A recent decision of the Employment Appeals Tribunal (“EAT”) highlights the risks for companies when seeking employment advice from non-lawyers such as HR consultants. A company may have to disclose a copy of such advice following a data access request by an employee or former employee. This could prove detrimental and significantly weaken a company’s position in defending a claim.
Mr. Richard Carron, took an unfair dismissals claim against his former employer, Fastcom Broadband (“Fastcom”). Prior to his dismissal, Fastcom sought advice from a reputable HR consultancy service, Peninsula Business Services (“Peninsula”), to advise them in relation to a grievance raised by Mr. Carron. Some time later, Mr. Carron was subsequently dismissed and he took a claim under the Unfair Dismissals Acts.
In advance of the hearing, Mr. Carron made a data access request to Fastcom for certain documentation, including the advice provided by Peninsula to Fastcom. Fastcom refused to disclose the advice to Mr. Carron on the basis that the communications were subject to legal privilege.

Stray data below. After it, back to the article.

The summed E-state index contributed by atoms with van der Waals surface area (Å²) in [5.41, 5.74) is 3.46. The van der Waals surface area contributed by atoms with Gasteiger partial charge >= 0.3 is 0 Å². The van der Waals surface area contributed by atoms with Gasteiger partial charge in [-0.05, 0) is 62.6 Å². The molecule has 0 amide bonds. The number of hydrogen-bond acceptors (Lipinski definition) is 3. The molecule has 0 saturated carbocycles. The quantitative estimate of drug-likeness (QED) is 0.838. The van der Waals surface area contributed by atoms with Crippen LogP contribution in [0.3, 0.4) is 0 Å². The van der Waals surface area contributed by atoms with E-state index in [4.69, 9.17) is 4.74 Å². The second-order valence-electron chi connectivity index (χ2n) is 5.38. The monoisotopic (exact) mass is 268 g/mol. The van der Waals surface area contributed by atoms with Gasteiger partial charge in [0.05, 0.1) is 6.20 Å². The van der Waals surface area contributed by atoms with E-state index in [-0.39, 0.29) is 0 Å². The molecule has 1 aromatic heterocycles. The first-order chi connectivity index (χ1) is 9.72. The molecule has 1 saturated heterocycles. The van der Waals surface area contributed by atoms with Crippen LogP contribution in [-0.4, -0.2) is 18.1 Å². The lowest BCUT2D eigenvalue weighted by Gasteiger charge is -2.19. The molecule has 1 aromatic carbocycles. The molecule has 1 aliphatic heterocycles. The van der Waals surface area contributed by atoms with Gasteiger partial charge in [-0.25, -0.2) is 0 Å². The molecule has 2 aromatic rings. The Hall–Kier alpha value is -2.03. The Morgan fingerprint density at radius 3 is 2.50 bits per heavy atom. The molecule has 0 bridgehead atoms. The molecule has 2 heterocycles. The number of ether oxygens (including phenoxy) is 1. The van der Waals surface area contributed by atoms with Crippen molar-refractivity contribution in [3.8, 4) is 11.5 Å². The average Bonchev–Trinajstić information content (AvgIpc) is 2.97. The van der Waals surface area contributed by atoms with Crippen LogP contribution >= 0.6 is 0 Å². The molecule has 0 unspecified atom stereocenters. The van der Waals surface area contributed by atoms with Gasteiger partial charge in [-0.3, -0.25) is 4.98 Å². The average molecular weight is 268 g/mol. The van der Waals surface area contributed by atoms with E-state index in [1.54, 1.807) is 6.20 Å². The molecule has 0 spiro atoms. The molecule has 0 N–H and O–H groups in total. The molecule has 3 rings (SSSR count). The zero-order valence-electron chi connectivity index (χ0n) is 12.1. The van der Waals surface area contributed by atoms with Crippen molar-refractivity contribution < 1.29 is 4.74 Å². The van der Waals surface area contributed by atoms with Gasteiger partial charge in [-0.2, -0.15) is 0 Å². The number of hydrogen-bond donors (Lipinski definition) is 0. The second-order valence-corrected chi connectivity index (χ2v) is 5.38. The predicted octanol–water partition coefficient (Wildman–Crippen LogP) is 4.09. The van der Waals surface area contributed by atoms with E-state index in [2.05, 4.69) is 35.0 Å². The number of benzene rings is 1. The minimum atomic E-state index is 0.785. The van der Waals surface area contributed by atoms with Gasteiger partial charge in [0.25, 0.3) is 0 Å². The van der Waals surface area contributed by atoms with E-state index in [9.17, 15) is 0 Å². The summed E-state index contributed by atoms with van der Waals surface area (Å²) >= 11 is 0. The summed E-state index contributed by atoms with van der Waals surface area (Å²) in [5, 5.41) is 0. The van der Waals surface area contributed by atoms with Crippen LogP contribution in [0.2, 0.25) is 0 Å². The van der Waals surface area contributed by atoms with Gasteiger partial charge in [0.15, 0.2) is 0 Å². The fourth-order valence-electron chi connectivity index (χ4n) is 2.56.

As a preliminary issue, Mr. Carron requested a ruling from the EAT that the communications between Fastcom and Peninsula were not subject to legal privilege and were consequently subject to the Data Protection Acts and could be required to be produced to the EAT in the course of the hearing of the unfair dismissals claim.
In reaching its decision, the EAT first considered the “status” of Fastcom’s representatives. It was accepted that while Peninsula may provide legal advice as part of their service, they were not primarily lawyers. On that basis, the EAT determined that legal advice privilege is privilege over communications made either to or by a lawyer only and does not cover communications between an employer and HR consultants or specialists such as Peninsula.
The EAT also drew a distinction between legal advice privilege and litigation privilege and accepted that communications between Fastcom and Peninsula from the date it had been notified of the complaint of the unfair dismissal were protected.
The decision places employers in quite a conundrum. In theory, the entire employment dispute resolution system facilitates and encourages the involvement of non-lawyers such as HR consultants but in reality employers could automatically weaken their position by obtaining advice from such specialists. Depending on the timing of the advice sought, there is no comfort that the content of the advice obtained is safely beyond the grasp of a disgruntled employee. Often by the time a claim is lodged against a company, there has already been significant communications between a company and its advisors that, while made in confidence, is not protected by legal privilege.